NO NEW TRIAL ON ATTORNEY’S FEES

In re BCH Development, LLC
Dallas Court of Appeals (August 15, 2017)
Justices Evans, Brown, and Schenck (Opinion here)
A homeowners’ association obtained an injunction prohibiting construction violating a deed restriction, and a jury awarded it $290,000 in attorney’s fees under the Property Code. Unhappy it did not receive the $580,000 in fees it requested, the association filed a motion for new trial solely on the fees, which the court granted. The Dallas Court of Appeals granted mandamus reinstating the jury’s verdict, holding the record did not support the trial court’s reasons for granting a new trial.

Appellate review of new-trial orders has been developing in recent years, following the Texas Supreme Court’s 2009 holding that “in the interest of justice” was an insufficient reason to justify a new trial and such an order could be remedied by mandamus. In re Columbia Medical Center, 290 S.W.3d 204 (Tex. 2009). In a series of opinions, the Supreme Court has articulated a three-part test for reviewing new-trial orders:

  1. The order must state a “legally appropriate reason” for a new trial;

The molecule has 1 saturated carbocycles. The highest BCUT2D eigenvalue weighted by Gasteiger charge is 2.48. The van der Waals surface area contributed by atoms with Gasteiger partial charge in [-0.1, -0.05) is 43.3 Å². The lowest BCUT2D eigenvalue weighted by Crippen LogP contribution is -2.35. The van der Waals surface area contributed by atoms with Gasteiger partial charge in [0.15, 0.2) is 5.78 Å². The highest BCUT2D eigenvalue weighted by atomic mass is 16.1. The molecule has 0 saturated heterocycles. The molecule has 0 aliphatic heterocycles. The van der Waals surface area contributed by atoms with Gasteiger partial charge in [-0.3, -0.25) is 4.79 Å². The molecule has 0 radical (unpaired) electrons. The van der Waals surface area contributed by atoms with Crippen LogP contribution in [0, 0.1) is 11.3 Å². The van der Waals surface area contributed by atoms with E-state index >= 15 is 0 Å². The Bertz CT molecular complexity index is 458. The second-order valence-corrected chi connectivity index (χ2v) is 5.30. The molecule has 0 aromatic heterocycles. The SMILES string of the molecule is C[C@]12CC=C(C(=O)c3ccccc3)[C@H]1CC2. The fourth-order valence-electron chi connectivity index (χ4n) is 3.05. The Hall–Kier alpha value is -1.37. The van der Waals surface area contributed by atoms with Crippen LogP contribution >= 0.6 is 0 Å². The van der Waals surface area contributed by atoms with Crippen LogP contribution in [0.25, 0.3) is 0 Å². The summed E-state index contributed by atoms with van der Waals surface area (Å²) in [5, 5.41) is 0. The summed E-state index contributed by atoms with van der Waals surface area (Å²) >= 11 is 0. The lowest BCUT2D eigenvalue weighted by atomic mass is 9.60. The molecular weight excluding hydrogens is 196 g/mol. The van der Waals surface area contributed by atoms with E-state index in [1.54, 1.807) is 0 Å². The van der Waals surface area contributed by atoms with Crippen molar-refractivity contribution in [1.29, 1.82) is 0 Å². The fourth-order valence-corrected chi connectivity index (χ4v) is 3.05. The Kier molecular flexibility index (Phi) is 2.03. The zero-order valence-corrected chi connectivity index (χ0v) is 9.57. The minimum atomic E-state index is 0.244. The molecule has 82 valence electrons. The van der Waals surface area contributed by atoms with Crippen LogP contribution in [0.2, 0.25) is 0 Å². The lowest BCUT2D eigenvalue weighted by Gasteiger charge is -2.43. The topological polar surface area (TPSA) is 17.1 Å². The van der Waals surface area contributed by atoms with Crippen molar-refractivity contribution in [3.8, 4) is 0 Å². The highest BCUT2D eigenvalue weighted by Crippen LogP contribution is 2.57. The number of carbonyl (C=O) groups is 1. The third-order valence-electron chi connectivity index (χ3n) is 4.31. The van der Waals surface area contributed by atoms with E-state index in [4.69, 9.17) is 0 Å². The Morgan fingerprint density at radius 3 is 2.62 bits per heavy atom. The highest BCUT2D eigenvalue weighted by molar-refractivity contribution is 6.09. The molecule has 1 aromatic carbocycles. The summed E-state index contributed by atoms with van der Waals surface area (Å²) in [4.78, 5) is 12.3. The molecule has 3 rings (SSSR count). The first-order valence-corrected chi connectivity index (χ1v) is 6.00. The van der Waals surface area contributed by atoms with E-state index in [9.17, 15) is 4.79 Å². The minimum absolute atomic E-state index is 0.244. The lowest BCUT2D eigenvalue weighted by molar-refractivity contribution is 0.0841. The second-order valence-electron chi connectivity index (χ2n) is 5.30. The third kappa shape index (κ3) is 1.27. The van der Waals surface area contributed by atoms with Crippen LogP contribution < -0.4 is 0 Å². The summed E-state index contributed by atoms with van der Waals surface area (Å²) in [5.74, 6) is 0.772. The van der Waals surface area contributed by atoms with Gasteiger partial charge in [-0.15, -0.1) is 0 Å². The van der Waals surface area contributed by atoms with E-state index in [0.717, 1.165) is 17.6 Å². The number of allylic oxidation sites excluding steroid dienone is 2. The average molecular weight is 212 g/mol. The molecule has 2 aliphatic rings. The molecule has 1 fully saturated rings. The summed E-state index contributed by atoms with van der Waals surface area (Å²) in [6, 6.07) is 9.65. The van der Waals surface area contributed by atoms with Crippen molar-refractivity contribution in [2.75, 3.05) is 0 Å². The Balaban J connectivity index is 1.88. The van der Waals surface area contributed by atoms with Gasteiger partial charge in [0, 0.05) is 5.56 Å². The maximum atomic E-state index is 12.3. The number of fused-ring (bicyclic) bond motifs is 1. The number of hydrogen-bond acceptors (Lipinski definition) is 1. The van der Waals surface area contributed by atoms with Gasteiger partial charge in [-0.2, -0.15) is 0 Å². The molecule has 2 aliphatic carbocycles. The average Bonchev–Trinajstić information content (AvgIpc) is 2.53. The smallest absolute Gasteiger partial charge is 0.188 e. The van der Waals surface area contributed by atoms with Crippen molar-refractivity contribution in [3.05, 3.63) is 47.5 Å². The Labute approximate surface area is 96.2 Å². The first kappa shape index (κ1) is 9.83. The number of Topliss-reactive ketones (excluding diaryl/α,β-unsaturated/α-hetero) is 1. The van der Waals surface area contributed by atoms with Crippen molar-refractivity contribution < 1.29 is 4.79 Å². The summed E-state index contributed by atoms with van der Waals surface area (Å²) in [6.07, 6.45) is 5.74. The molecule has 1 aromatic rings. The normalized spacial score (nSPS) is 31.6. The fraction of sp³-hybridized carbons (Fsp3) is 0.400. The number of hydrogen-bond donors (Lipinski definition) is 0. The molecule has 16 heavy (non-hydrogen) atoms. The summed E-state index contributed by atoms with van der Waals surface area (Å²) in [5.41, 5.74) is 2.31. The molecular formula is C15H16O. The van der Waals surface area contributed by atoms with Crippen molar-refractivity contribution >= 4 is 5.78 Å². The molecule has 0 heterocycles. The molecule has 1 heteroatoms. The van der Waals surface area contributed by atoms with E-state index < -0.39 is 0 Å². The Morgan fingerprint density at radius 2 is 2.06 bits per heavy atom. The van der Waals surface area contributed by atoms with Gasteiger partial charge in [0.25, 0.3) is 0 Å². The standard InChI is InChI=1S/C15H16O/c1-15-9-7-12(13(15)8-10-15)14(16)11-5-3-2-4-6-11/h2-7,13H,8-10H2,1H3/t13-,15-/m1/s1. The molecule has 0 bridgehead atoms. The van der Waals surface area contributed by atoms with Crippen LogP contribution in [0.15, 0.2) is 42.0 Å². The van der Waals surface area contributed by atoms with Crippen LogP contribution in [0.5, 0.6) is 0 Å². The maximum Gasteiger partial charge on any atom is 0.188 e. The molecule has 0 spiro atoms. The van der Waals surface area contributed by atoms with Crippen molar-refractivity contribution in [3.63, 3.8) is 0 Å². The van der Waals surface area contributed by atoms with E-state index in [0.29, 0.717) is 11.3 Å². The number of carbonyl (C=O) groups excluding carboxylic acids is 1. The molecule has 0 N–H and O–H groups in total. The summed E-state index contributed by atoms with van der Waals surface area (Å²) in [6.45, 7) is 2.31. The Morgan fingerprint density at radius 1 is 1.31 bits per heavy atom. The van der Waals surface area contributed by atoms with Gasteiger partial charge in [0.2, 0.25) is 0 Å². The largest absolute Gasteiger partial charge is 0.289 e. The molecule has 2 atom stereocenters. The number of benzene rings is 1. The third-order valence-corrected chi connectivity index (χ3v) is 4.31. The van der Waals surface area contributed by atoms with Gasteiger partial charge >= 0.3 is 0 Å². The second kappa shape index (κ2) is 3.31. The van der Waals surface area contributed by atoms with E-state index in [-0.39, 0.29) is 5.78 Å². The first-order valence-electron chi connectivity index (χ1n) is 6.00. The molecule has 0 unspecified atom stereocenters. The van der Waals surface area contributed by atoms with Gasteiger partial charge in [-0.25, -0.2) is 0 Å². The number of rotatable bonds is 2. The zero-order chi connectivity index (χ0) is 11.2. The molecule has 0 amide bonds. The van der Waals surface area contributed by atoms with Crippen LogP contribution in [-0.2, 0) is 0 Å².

2. The stated reason must be sufficiently specific to reflect consideration of the case’s particular facts and circumstances; and
  3. If the first two “facial requirements” are satisfied, the record must support the trial court’s stated rationale.

In 2016, the Supreme Court acknowledged it had not resolved the scope of an appellate court’s authority “to re-weigh evidence considered by the trial court in determining whether there is insufficient evidence to support a jury’s finding.” In re Bent, 487 S.W.3d 170, 173 (Tex. 2016).

In BCH Development, the Dallas Court held the trial court had satisfied the two facial requirements, by articulating facially valid reasons for granting a new trial and tying its ruling to specific facts and circumstances. The court’s reasons included: (1) violations of limine orders; (2) improper jury arguments; and (3) factual and legal insufficiency of the evidence supporting the amount of fees awarded.

The appellate court then conducted a “merits review” of the record, and determined none of the trial court’s articulated reasons met the test of factual sufficiency. Neither the asserted limine violations nor jury arguments justified a new trial, and the jury’s determination of reasonable and necessary fees was “well within the range supported by the evidence.” Consequently, the trial court’s ruling was an abuse of its discretion for which mandamus was an appropriate remedy.

Print